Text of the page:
Report: Free Market Road Show in Málaga 2019

The Free Market Road Show is always trying to innovate and evolve. In this search, we are happy to announce that, for the first time, we visited the city of Málaga in the South of Spain. Our co-organizer was the Círculo Hazlitt that started its activities in 2018 and is comprised of individuals committed to liberty, who acknowledge reason and thinking as prerequisite for action. The center espouses the ideas and values of a society based upon free and responsible citizens.

The event was kickstarted by José Manuel Cabello, who warmly welcomed the participants and speakers, introduced his organization, and chaired the first panel about the economic challenges faced by Europe.

The first to speak was Juan Manuel López Zafra. He centered his analysis on the painful realities of retirement and demography. “How many pensioners will there be in 2050?,” he asked and answered, “2.1 billion. However, since Bismarck, retirement age has not essentially changed. Nowadays, we reach the age of 65 in very good shape, both physically and psychologically. Institutions must adapt to these new realities quickly, or we will have big problems.”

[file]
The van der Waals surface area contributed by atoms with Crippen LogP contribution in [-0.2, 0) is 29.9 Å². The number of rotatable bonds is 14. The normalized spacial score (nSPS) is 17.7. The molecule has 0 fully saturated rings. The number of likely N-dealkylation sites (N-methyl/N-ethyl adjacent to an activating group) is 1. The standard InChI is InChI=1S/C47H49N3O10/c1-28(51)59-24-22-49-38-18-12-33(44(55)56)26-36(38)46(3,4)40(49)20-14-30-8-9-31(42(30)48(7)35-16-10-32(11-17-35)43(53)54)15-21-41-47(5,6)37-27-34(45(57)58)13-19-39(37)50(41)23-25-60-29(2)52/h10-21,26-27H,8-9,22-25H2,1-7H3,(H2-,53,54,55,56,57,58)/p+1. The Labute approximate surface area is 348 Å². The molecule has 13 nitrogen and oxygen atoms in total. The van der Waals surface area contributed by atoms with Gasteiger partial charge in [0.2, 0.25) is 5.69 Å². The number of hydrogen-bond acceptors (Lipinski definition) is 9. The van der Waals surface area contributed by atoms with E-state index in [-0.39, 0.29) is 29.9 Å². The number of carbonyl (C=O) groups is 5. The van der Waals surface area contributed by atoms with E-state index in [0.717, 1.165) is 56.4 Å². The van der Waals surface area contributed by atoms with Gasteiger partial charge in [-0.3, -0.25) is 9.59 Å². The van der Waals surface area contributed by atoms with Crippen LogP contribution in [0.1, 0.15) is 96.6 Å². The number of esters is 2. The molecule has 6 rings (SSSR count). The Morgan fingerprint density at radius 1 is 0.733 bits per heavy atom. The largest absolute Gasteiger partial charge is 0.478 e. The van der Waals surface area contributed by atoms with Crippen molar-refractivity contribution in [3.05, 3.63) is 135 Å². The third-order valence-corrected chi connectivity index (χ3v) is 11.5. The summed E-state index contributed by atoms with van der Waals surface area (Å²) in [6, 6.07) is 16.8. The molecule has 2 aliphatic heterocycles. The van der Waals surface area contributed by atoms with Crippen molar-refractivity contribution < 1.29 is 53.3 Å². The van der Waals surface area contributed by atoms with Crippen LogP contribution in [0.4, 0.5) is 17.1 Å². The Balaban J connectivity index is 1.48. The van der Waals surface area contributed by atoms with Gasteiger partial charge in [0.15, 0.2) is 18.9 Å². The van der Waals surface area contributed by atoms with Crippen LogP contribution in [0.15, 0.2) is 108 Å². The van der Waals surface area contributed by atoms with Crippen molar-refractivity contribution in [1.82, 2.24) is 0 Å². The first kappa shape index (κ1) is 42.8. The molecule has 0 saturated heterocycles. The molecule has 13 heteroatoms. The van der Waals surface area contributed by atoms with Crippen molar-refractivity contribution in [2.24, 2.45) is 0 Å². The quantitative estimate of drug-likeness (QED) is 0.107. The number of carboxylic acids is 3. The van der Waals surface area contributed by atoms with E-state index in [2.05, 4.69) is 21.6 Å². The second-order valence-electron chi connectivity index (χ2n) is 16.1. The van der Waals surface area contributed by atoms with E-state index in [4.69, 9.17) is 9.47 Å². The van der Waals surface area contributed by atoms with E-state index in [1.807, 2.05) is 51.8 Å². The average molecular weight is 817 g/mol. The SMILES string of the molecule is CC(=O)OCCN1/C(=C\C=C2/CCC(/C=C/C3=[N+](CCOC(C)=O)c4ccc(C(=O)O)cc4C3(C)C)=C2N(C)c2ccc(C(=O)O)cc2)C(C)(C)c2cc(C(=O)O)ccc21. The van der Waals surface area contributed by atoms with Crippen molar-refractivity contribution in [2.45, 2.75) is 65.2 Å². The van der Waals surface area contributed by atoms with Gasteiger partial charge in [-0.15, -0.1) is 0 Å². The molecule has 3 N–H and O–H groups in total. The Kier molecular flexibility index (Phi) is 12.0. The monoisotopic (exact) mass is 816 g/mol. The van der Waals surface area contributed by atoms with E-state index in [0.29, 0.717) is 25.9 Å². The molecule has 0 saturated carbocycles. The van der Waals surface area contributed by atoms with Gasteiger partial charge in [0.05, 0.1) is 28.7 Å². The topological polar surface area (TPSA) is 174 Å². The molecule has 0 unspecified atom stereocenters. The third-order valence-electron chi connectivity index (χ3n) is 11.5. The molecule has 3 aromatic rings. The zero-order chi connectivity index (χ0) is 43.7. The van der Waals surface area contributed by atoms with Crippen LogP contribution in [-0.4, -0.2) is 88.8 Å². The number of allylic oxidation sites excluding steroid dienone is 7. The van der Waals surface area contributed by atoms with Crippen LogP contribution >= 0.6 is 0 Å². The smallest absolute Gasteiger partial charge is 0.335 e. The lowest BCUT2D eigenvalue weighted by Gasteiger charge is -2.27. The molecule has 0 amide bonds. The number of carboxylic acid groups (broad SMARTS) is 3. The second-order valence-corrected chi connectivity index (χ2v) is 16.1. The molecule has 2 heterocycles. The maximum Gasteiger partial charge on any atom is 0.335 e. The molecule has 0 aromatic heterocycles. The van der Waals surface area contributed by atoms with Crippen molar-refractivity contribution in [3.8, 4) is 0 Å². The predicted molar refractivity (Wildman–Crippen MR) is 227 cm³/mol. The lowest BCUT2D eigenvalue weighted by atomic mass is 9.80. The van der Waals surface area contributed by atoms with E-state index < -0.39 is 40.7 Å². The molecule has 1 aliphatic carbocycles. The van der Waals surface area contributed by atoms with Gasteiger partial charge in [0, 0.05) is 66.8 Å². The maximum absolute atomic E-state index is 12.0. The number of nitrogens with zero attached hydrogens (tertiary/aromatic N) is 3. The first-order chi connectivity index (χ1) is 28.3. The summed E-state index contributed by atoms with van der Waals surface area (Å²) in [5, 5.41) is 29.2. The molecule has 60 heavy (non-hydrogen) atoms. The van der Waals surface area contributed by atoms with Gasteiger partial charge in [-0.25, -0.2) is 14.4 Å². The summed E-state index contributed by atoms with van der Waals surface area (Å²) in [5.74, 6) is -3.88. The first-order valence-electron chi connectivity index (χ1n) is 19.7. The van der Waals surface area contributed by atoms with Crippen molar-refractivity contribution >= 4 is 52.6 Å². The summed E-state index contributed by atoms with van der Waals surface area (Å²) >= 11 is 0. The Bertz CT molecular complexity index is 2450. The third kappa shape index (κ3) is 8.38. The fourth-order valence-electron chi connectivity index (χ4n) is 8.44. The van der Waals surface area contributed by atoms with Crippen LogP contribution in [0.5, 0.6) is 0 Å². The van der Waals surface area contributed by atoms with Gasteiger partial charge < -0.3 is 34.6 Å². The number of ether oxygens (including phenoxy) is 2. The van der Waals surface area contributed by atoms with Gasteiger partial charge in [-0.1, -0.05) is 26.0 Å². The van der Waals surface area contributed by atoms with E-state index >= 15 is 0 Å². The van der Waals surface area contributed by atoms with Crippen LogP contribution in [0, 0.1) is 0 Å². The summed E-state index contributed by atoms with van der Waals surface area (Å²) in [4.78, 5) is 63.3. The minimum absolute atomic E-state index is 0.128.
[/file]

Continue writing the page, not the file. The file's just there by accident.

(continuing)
Mr. Zafra also criticized two abhorrent ideas that are the base of many economic theories: “Ceteris paribus and the idea of zero sum game have destroyed economic thought.”

He was followed by the Chilean journalist John Müller. According to him, the process of globalization, which was extremely dynamic after the fall of the Berlin Wall, has stagnated in the last few years. The rhetoric against free trade is extremely dangerous. Müller also deplored “the EU of cookies” thanks to which important publications like the Chicago Tribune are not accessible from Europe.

The event was closed by Fernando Díaz Villanueva’s very optimistic keynote speech. Journalist, historian and political commentator, Mr. Díaz Villanueva hosts two very popular podcasts, La ContraCrónica and La ContraHistoria with a monthly audience of 650.000 downloads and streams. “War, which has been a constant in European history, has almost vanished from European lands. Since the end of World War II, we have lived in peace. That is why our countries spend so little in defense.”

Nonetheless, Mr. Díaz Villanueva mentioned certain threats facing Europe. The first one was what he called the “totalitarian temptation.” According to him, the very nature of governments and bureaucracies (national and supranational) is to expand as much as they can. He also pointed out fundamentalism. “It is today an internal enemy and has to be fought with our intelligence services.”

On political extremism, Mr. Díaz Villanueva said that “it is a constant but I believe in Europe we have learned our lesson. The prophecy that ‘fascism is making a comeback’ has been failing since the sixties.” He also downgraded the Russian menace. “Russia is culturally European and in a few decades will become a country similar to today’s Poland.” He also highlighted an interesting fact for the Spanish audience. The multinational textile company Inditex, owner of Zara, has more than five hundred stores in Russia while only 150 in Germany.